The world of investing has taken serious note of the human capital industry. So serious that a rapidly growing number of private equity firms now have staffing companies in their portfolios. These investments are a clear signal of confidence from the marketplace that staffing firms can deliver strong returns. It’s an exciting trend, but it is also generating an interesting leadership conundrum for the human capital industry — an industry firmly grounded in people and their success.
Can a thoroughly people-centric business be led by executives from outside the industry?
It’s Not Rocket Science, Right?
Talented leaders have a gift for adaptation and learning that allows them to rapidly grow and succeed in new and challenging roles. The right CEO can learn, lead and succeed at the head of a staffing firm, no matter the sector they come from. Staffing, after all, is not rocket science. We have all heard that one before.
But, let me play devil’s advocate for a second and say this: Culture in the human capital industry has more sway over bottom-line success than in it does in many businesses. And that is not just because people are both the deliverable — the resources clients are paying for — as well as a group of customers who procure staffing services in order to find work. Culture matters in staffing because filling jobs is very hard work. It’s not complicated, but it is a deadline-driven, competitive push that requires endurance, spirit and passion for getting the right people in place.
The Force of the Staffing Front Line
On the front lines of the human capital industry, where field officers and recruiters race to find talent and fill jobs at great speed, senior-level leadership plays a big role. The cultural tone of a staffing firm echoes from the top down and shapes how people work. Think of Joyce Russell, president of Adecco Staffing US, who was newly named to SIA’s Staffing Industry Hall of Fame. This 25-year veteran of the staffing industry is known for her upbeat and can-do personality, which reflects the get-up-and-go she expects and elicits from her teams.
Can an executive who has never received a Friday night call from a client who needs 10 people for a Monday start understand what it takes to deliver in staffing? If you have never endlessly hunted job boards, job fairs, alumni networks and contacted endless candidates just to fill one challenging role, will you know how much effort goes into a great hire?
Again, I believe it’s possible for a great business leader to learn, but I would advise any organization seeking staffing industry leadership to make keen cultural insight a litmus test for any C-level appointment. Does the potential CEO appreciate the value of the recruiters and account executives who toil on the front lines? Will they have the ability to inspire loyalty, hard work and a vision for success that goes beyond profit margins and shareholder returns? The very best leaders in human capital have the cultural understanding and charisma that reaches down to those essential front-line workers who make successful human capital connections. They are the people of the people industry, and a staffing leader who can’t connect with them has a tough cultural stumbling block right in front of them.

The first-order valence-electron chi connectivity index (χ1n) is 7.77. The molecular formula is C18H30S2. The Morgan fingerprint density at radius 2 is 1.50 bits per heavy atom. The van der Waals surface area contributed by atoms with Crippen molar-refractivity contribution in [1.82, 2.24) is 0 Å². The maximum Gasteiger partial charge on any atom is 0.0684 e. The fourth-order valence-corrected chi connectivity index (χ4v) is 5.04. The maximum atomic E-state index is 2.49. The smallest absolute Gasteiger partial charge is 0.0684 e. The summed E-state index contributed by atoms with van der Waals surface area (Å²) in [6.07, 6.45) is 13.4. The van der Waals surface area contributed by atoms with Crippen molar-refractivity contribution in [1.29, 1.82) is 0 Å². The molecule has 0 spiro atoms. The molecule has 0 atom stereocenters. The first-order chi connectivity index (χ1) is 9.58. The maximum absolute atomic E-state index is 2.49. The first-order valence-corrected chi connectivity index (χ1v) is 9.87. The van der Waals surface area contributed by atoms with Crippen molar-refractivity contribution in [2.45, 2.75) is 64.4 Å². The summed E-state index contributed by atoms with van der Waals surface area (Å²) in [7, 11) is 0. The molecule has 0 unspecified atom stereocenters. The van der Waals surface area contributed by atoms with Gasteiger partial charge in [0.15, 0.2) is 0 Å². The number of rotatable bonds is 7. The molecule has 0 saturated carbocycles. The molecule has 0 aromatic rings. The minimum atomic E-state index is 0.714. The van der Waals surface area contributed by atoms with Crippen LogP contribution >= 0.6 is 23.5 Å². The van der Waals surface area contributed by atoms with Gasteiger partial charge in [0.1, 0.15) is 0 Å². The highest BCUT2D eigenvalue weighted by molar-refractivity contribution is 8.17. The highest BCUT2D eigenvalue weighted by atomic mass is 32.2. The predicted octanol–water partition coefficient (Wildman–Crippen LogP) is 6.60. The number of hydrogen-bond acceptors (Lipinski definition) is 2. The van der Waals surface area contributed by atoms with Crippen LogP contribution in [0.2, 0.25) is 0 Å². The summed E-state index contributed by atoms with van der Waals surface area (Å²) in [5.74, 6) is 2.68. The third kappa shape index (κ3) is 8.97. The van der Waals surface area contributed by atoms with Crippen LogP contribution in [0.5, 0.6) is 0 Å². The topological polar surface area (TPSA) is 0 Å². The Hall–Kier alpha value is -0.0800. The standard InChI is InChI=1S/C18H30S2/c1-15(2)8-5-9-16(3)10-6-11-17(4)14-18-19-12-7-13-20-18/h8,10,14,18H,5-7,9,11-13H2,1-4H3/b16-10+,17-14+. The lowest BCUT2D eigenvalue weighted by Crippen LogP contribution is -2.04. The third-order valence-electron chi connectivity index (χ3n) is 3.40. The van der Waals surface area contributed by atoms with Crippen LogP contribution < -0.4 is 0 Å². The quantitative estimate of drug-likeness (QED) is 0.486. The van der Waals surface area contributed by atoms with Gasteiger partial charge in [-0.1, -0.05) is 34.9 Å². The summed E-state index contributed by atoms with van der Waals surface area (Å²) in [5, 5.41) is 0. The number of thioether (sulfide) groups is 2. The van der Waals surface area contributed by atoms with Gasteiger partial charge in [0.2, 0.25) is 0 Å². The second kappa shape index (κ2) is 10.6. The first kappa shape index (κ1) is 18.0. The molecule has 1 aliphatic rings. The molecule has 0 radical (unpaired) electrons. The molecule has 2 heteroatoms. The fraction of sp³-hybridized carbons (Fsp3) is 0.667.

How Do You Screen for Cultural Know-How?
The next question has to be, how can you screen for an emotional intelligence quotient like cultural insight? The good news is there are certain personal traits that align with cultural insight and certain ones that don’t. Here are three culture-focused traits to look for in a c-level staffing executive:
To understand working on the front lines, you have to have experienced it and learned what it’s like to be the bottom dog rather than the top dog. Humility is a leadership asset in the human capital industry where arrogance can be a setback.
Lots of information flows in from the field, the clients and the consultants in the human capital industry. Good leaders will know the value of the insights staffing’s many constituents can offer and how important it is for them to be heard. Decisiveness is always important in a leader, but will the leader be willing to take into consideration perspectives from the front lines as part of their decision making?
In an industry of people, mistakes will happen. Strong leaders in staffing understand the value of accepting ownership of the good and the bad and are great at communicating the ups and downs of the staffing industry life cycle.
When employees have a greater sense of connectivity to the organization in which they work, the culture thrives. Human capital businesses rely on the strength of that cultural connectivity to fuel people-driven work. It’s a leadership X factor for the staffing industry and one way to know whether a company has the assets needed to achieve its full potential.